I had a revision surgery in 2013. Has not been a problem since. I didn't even know that I had been limping since 2012. I thought that everything was okay.

    The worst thing that ever happened to me was during the winter of 2012-2013. I was still working as an activities director at a facility along 450 linear feet of beachfront property in downtown La Jolla. I played the piano and sang old swing tunes as part of my ministry. I had had more and more difficulty standing up and sitting down. The stairways had become increasingly difficult to handle. It had become a problem to wrestle with my power steering to steer my truck.

    One day, it finally got so bad that I really couldn't fake it and play my singalongs and "Name that Tune" games with the elderly. I sort of gave it up and fled. No one really thought anything the worse for it because they all knew that I was loving what I was doing. They knew that if I gave up one day, I must have been sick. I managed to drive my car home with some difficulty. I was in so much pain. I remember just barely wobbling out into my beloved back yard with the help of the cane and perhaps the walker that had been part of my recovery from the initial hip implant in 2009 and simply stopping to balance on my walker and look around my garden. I could barely stand up. I just stood there resting on my walker and starting to cry.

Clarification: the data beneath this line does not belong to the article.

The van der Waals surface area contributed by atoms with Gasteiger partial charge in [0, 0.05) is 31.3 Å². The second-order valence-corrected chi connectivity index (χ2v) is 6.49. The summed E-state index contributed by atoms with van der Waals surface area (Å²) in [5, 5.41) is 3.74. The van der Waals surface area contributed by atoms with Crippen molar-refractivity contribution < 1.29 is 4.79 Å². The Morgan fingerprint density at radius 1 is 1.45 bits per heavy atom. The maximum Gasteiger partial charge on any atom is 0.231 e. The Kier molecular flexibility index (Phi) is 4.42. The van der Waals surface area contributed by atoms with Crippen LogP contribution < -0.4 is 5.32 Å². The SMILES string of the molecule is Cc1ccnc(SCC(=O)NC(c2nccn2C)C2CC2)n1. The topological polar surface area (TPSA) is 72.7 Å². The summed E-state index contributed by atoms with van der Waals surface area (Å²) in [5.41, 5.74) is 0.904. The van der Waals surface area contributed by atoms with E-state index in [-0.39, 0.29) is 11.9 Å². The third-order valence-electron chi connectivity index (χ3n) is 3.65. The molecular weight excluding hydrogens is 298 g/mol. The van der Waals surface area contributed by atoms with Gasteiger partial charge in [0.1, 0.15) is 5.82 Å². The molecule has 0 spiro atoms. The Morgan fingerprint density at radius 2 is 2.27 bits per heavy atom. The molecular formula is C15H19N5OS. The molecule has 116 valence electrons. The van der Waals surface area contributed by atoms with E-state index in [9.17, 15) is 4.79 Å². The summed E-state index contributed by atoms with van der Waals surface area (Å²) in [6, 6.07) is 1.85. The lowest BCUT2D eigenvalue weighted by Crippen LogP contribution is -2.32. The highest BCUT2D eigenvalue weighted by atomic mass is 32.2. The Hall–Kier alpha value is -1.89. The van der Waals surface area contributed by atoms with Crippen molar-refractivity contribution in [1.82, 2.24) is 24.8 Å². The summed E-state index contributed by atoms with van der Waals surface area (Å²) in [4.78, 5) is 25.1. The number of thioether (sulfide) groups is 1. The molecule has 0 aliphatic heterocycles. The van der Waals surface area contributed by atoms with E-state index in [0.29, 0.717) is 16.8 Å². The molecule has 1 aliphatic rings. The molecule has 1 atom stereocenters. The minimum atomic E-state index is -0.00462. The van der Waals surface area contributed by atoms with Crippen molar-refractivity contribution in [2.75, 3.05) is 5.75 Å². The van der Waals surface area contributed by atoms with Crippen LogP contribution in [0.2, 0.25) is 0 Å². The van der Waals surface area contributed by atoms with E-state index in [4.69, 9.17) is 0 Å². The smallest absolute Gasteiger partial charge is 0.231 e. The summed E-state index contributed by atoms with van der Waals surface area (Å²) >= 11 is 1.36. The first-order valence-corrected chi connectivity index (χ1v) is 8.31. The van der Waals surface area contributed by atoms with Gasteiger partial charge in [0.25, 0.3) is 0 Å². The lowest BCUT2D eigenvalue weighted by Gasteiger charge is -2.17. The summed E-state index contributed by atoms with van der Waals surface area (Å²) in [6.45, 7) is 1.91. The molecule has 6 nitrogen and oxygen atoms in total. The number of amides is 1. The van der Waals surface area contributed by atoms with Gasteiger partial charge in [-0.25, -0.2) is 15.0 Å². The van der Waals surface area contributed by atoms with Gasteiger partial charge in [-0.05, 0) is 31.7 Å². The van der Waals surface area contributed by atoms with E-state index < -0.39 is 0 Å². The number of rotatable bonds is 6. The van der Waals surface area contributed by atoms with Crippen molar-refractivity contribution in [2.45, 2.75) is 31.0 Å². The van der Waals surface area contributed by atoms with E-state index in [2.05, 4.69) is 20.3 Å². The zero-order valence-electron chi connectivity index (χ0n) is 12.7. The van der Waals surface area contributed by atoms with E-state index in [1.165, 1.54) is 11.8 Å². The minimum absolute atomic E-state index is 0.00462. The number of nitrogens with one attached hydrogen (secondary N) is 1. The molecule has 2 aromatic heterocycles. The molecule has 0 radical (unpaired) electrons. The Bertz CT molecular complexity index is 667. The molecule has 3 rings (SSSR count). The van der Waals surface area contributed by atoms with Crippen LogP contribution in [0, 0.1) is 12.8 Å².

The condition went away without any treatment, but after I had the poisonous implant and pseudo-tumor removed in 2013, I was convinced that my palindromic myalgia was but another symptom of my metal poisoning.

    No matter how well you respond to the anti-inflammatory drugs, there is no better option for long-term pain management than opiates.

    1. Well, Junior, that's quite a story. You've been through much worse and more persistent problems than I have, and it's clear to me that you've handled it amazingly well. Especially so given the danger that implant represented.

      This situation hit me harder than I thought it would, partly because I had so little idea what was going on. I feel like I've whined way too much about it!

      Meanwhile, thanks for sharing how you got through.

  2. Now that I have that off of my chest, what I really meant to say is that I have enjoyed being your bloggy friend these ten years. You have a gift for journaling and journalism. Mrs. Junior has always enjoyed dropping by and reading your posts. All of us come from very different upbringings, different locales and even different genetic makeups, yet we share enough in common that it is important to be friends.

    Take comfort in the spirituality that is New Mexico. Never give in to despair but live on in hope and strength. God is seeking such as thee.

    1. Thanks for that.

      "The spirituality that is New Mexico." Yes, indeed. It's given me so much for so long. I still have some to give back, too.